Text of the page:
Leigh Toro – L’Esprit De L’Escalier (Eilean Recordings, 2014)


As more or less every other review of this record has raised the point of mentioning that the phrase in its title, “L’esprit de l’escalier” refers to a French expression describing the sensation of thinking of the perfect comeback after the argument has passed, I felt I would be derelict in my duty to not mention it myself. What most don’t mention is that, at least in my view, the title and the content of the music itself fail to match one another; there’s no expression of pained realisation or bitterness, the album’s focus comes from Leigh Toro’s extensive travelling of European waterways in recent time and the experiences and sights found therein.

References to this itchy and non-stationary lifestyle are littered through the album; “The Grand Union”, a clear reference to the canal, ushers in the beginnings of wholly more percussive movements after more twinkly and indeterminate beginnings, its choppy instrumentation chugging through the mix like the beating, somewhat stuttery, heart of an engine, the soft drone lines the water or even perhaps the quiet grey conurbation that has risen around it. This passage through urbanity is brought up a little later in the flat, miserable electronica of “Phantam”, unwinding on mindless idiosyncratic synth lines as the train carriages rattle forwards through the depressing and unnatural cityscape, just a nobody sitting conscientiously in amongst a million others. These impermanences are expressed most beautifully in the introspective piano tinklings of “Temporary People Passing Through” as briefly impressionistic drones brush alongside our own little journey before fading back into their own world, most likely never to be seen again.

It’s not all vaguely melancholic introspections though, the first few tracks are bright and optimistic visions; opener “Billowing” is a jangly and quixotic piece filled with funny little glitches, vocal fragments and field recordings smushed together into a glimmering mass of electronica. It’s a little like peering off the edge of our boat into the water below and watching ourselves ripple and split apart in the wash, peaceful and contented. “Cuckoo Wharf” follows in its footsteps, albeit rather more constrained and simplified, as it unfurls delicate synth turnings (ala “Phantam” but softer and more chipper) to the delicate sounds of birdsong and some miscellaneous yet familiar creakings, while “Stones & Steam” seems to take a moment to slow down even further and walk the footpaths, savouring the feel of solid ground as it gazes out upon the other vehicles with which it shares the waterways and whistles away in a satisfied and content fashion.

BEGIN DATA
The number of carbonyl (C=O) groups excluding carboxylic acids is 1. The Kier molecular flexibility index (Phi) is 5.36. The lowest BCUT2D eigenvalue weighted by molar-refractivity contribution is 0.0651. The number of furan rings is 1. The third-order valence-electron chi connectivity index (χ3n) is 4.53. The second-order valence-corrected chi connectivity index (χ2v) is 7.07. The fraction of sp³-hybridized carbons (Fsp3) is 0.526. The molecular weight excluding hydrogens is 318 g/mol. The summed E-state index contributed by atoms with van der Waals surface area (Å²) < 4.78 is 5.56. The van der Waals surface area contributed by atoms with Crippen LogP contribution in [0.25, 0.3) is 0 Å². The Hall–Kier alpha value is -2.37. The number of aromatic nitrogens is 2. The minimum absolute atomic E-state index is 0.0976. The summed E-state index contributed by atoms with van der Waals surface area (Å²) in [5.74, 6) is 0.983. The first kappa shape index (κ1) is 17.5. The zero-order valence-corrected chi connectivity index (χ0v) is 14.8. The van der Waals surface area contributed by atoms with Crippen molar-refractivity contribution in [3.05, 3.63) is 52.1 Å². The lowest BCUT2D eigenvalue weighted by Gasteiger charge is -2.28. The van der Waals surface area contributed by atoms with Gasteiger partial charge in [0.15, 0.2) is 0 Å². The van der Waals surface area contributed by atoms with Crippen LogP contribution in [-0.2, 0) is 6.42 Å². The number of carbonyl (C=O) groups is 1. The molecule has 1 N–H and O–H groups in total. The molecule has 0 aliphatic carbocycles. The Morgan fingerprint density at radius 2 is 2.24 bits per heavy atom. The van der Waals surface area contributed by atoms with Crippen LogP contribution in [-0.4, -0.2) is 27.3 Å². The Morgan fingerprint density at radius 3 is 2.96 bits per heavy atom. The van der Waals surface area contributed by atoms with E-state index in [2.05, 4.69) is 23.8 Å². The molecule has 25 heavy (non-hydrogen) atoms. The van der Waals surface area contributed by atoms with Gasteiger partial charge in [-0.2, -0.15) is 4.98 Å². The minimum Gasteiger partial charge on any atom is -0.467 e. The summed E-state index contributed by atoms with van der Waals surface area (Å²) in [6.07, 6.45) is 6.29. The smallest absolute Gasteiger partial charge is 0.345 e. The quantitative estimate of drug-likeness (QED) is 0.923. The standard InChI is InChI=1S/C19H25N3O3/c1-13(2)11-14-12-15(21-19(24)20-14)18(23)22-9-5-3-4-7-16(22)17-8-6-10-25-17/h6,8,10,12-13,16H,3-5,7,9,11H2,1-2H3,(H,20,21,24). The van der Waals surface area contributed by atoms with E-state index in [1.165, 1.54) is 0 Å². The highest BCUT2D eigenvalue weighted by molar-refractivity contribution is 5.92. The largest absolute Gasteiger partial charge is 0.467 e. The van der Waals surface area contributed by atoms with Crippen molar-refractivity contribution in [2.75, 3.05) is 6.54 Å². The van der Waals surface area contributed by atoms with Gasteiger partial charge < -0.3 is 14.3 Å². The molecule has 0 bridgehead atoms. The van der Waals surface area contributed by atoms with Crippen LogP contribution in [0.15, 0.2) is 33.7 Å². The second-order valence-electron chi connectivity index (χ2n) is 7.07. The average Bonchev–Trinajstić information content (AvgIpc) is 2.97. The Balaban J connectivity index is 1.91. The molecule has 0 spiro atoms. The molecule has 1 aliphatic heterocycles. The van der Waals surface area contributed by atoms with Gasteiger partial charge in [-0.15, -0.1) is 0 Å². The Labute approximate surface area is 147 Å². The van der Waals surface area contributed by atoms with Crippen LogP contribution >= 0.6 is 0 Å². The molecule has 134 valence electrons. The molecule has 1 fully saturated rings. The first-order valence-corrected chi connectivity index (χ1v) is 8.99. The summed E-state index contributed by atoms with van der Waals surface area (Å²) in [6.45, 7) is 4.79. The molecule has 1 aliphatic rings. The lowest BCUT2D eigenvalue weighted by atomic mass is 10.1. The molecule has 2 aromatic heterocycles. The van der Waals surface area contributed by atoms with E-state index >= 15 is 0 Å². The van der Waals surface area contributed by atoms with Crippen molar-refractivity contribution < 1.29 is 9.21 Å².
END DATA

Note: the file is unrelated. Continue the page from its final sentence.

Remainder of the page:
A few pieces make use of the guitar to decent effect, in particular the quaint “Pavilions” in which it is the primary instrument of choice and, whilst still sounding a little resigned and introverted, seeks to blow away some of “Temporary People”‘s morose vibes with its poly-rhythmic guitar work and whirring, reversed notes. One of the better and most focused pieces of the album for me, with perhaps the exception of the closing title track, whereupon we experience much of the sonic experience from across the record smeared into one piece. It’s actually very calm and collected, harmonising sparse synth drones, soft piano strokes and delicate glitch and static lines into a cool and streamlined listening experience. Again it invokes very little sensation of its namesake at all, unless the French are very much more unconcerned in regards of winning arguments.

I have pretty mixed feelings over this record; it’s not bad by any stretch, but I can’t help feel that it’s rather underreaching and unimaginative, perhaps even a little boring. And unless I’m misreading the themes behind the record I see an almost total disconnect between the track titles and their conceptual content and what the album would perhaps have us think about; where is the “staircase wit” and regret that we’re promised in its title? Nothing about this seems particularly retrospective, in fact it feels deeply dynamic and spontaneous which is something I really appreciate, but despite the clever turn of phrase it seems wholly unrelated which makes it a little jarring for me; a little too aimless to be enjoyable.